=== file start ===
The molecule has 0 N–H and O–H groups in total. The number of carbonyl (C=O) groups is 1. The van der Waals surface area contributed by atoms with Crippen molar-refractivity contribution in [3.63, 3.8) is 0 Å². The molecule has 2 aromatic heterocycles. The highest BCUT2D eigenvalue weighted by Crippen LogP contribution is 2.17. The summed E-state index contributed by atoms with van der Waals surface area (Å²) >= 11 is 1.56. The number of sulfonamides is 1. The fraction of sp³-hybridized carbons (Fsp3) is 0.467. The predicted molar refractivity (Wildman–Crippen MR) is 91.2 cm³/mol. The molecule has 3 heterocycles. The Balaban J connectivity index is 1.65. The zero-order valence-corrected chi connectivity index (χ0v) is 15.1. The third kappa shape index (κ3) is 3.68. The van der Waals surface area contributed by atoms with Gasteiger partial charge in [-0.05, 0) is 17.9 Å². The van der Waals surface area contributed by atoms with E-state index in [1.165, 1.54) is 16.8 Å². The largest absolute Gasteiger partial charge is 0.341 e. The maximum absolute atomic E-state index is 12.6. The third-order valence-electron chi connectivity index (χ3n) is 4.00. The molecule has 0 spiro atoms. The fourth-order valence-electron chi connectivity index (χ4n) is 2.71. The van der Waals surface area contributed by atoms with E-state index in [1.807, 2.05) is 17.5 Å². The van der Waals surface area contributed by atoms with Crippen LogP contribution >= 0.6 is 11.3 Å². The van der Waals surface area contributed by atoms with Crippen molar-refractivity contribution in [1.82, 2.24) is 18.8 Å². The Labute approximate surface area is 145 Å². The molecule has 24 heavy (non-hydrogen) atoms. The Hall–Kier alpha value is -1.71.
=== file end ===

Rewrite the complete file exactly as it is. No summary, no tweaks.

The molecule has 0 N–H and O–H groups in total. The number of carbonyl (C=O) groups is 1. The van der Waals surface area contributed by atoms with Crippen molar-refractivity contribution in [3.63, 3.8) is 0 Å². The molecule has 2 aromatic heterocycles. The highest BCUT2D eigenvalue weighted by Crippen LogP contribution is 2.17. The summed E-state index contributed by atoms with van der Waals surface area (Å²) >= 11 is 1.56. The number of sulfonamides is 1. The fraction of sp³-hybridized carbons (Fsp3) is 0.467. The predicted molar refractivity (Wildman–Crippen MR) is 91.2 cm³/mol. The molecule has 3 heterocycles. The Balaban J connectivity index is 1.65. The zero-order valence-corrected chi connectivity index (χ0v) is 15.1. The third kappa shape index (κ3) is 3.68. The van der Waals surface area contributed by atoms with Gasteiger partial charge in [-0.05, 0) is 17.9 Å². The van der Waals surface area contributed by atoms with E-state index in [1.165, 1.54) is 16.8 Å². The largest absolute Gasteiger partial charge is 0.341 e. The maximum absolute atomic E-state index is 12.6. The third-order valence-electron chi connectivity index (χ3n) is 4.00. The molecule has 0 spiro atoms. The fourth-order valence-electron chi connectivity index (χ4n) is 2.71. The van der Waals surface area contributed by atoms with E-state index in [1.807, 2.05) is 17.5 Å². The van der Waals surface area contributed by atoms with Crippen LogP contribution >= 0.6 is 11.3 Å². The van der Waals surface area contributed by atoms with Crippen molar-refractivity contribution in [1.82, 2.24) is 18.8 Å². The Labute approximate surface area is 145 Å². The molecule has 24 heavy (non-hydrogen) atoms. The Hall–Kier alpha value is -1.71.